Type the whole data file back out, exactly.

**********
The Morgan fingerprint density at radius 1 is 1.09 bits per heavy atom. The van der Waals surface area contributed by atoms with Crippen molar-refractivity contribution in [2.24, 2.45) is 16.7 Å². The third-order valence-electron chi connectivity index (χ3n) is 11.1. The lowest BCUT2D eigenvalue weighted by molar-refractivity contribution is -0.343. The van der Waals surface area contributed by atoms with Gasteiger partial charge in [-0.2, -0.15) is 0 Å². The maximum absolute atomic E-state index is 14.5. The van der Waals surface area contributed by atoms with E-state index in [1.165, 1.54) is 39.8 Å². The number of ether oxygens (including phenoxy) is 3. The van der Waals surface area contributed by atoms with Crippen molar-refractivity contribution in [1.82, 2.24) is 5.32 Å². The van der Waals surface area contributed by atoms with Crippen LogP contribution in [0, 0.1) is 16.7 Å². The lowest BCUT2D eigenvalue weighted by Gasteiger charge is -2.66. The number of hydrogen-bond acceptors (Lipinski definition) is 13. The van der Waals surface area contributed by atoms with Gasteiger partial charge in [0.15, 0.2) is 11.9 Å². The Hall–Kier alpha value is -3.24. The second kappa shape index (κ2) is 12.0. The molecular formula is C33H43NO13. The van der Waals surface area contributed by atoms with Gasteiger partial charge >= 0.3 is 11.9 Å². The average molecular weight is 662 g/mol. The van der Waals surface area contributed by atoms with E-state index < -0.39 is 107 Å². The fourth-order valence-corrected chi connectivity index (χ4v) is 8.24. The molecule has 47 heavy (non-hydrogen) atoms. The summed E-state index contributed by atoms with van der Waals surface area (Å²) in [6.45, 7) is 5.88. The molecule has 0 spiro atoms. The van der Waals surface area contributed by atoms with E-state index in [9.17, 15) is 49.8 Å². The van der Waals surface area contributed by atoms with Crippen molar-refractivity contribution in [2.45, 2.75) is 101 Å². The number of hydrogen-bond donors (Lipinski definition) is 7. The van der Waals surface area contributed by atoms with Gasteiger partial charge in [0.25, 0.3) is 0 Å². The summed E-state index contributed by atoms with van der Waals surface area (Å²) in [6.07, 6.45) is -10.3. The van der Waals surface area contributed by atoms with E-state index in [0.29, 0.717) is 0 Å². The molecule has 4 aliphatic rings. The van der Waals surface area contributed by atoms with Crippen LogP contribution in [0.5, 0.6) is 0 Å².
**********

The Morgan fingerprint density at radius 1 is 1.09 bits per heavy atom. The van der Waals surface area contributed by atoms with Crippen molar-refractivity contribution in [2.24, 2.45) is 16.7 Å². The third-order valence-electron chi connectivity index (χ3n) is 11.1. The lowest BCUT2D eigenvalue weighted by molar-refractivity contribution is -0.343. The van der Waals surface area contributed by atoms with Gasteiger partial charge in [-0.2, -0.15) is 0 Å². The maximum absolute atomic E-state index is 14.5. The van der Waals surface area contributed by atoms with E-state index in [1.165, 1.54) is 39.8 Å². The number of ether oxygens (including phenoxy) is 3. The van der Waals surface area contributed by atoms with Crippen molar-refractivity contribution in [1.82, 2.24) is 5.32 Å². The van der Waals surface area contributed by atoms with Crippen LogP contribution in [0, 0.1) is 16.7 Å². The lowest BCUT2D eigenvalue weighted by Gasteiger charge is -2.66. The number of hydrogen-bond acceptors (Lipinski definition) is 13. The van der Waals surface area contributed by atoms with Gasteiger partial charge in [0.15, 0.2) is 11.9 Å². The Hall–Kier alpha value is -3.24. The second kappa shape index (κ2) is 12.0. The molecular formula is C33H43NO13. The van der Waals surface area contributed by atoms with Gasteiger partial charge >= 0.3 is 11.9 Å². The average molecular weight is 662 g/mol. The van der Waals surface area contributed by atoms with E-state index < -0.39 is 107 Å². The fourth-order valence-corrected chi connectivity index (χ4v) is 8.24. The molecule has 47 heavy (non-hydrogen) atoms. The summed E-state index contributed by atoms with van der Waals surface area (Å²) in [6.45, 7) is 5.88. The molecule has 0 spiro atoms. The van der Waals surface area contributed by atoms with E-state index in [9.17, 15) is 49.8 Å². The van der Waals surface area contributed by atoms with Crippen molar-refractivity contribution in [2.45, 2.75) is 101 Å². The number of hydrogen-bond donors (Lipinski definition) is 7. The van der Waals surface area contributed by atoms with Gasteiger partial charge in [0.25, 0.3) is 0 Å². The summed E-state index contributed by atoms with van der Waals surface area (Å²) in [6.07, 6.45) is -10.3. The van der Waals surface area contributed by atoms with E-state index in [0.29, 0.717) is 0 Å². The molecule has 4 aliphatic rings. The van der Waals surface area contributed by atoms with Crippen LogP contribution in [0.5, 0.6) is 0 Å².